The development process has been extensively researched and there are many processes or methodologies that have been proposed over time. This document attempts to identify simple concepts that will be generally useful.
Documentation plays an important role in development. There are two ways we can approach documentation:
- As a set-in-stone specification that is used to drive the implementation of the project. In this model, senior developers or architects write the specification, and any changes to the specification need to be made by the original authors of the document. By the end of the project, the documentation is usually out of date and may bear little resemblance to what is actually produced.
- As an active, living document that changes as the design changes and is used as part of the design process. As requirements and conditions change, the document is used as part of the thinking and collaborative process. When new features are starting, the approach is thought through and briefly documented before implementing. As the development proceeds, additional notes and changes are made to the documentation to reflect the approach, why things were done a certain way, etc.
These are perhaps extreme examples and perhaps reality lies somewhere between, but they do illustrate a point.
Life is full of trade-offs – product/software development is no different. Fast, Cheap, Features … pick two. Want all three? Then quality will suffer.
There are several attributes of modern systems that are perhaps different than systems in the past:
- They are often complex such that no one person understands the entire system, or can even visualize all the possibilities. The most innovative and useful systems are a combination of many good ideas.
- There are plenty of resources for expansion (memory is cheap, processors are powerful, standard interfaces like USB allow for easy expansion)
- The system can be upgraded (software updates are standard)
- The problems they solve are complex and the problem often changes once people try something and better understand what can be done.
- Perfection comes from refining ideas, trying things, etc.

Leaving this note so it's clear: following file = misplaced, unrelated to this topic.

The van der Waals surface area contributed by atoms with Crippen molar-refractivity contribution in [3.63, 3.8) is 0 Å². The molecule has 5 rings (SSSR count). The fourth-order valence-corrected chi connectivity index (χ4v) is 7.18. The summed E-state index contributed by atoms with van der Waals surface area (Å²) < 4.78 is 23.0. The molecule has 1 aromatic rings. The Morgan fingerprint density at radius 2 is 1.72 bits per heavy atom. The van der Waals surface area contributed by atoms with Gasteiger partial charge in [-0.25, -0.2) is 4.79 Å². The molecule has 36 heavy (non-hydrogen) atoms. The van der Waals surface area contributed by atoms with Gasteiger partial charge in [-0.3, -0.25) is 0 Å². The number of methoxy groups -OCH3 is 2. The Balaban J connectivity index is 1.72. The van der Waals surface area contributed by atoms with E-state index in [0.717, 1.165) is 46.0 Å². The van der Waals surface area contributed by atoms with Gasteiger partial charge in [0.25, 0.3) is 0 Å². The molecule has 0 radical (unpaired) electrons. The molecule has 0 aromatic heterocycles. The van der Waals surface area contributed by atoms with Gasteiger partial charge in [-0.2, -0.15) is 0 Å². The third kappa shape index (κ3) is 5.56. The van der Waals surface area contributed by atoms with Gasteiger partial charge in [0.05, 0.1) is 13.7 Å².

The software industry has long understood this and most development processes have moved from a waterfall to agile type methods. However general project and hardware development thinking tends to lag -- partly due to practical considerations such as the cost of building physical prototypes. However, these costs are becoming lower and lower each day and innovative companies have embraced iteration. As this article states so well:
Apple does this with their hardware. Why don’t you?
The simple way of managing projects is the "throw it over the wall model." In this model, you typically have a gatekeeper that manages the over-the-wall transition.
This model works fairly well for simple systems or components that can be clearly specified and no iterations are required. In this case, an experienced gatekeeper may be able to add a lot of value in managing the process. Gatekeepers may be a consultant, distributor, manager, purchasing agent, etc. However, as the complexity of a system increases, the gatekeeper increasingly finds they don't know everything about the system. Instead of improving the process, they become a bottleneck.
As systems become more complex, the need to collaboration and project iteration grows -- the success of open source software has long proven this. Thus having processes where all parties involved can easily collaborate is critical.
If open processes are not in place, the following happens:
- the best ideas are never discovered, as the right people never work together
- problems are extremely difficult to solve as the right people don't have visibility
- motivation suffers because not everyone gets to share in the project success or failure
- things move extremely slow
Thus, for modern systems, it is important to foster processes and environments that encourage openness, collaboration, and iteration.
A comment we sometimes hear when we ponder approaches is "Just keep it simple!" The question we then must ask is "from whose perspective?" With any optimization or trade-off, we need to always ask this question.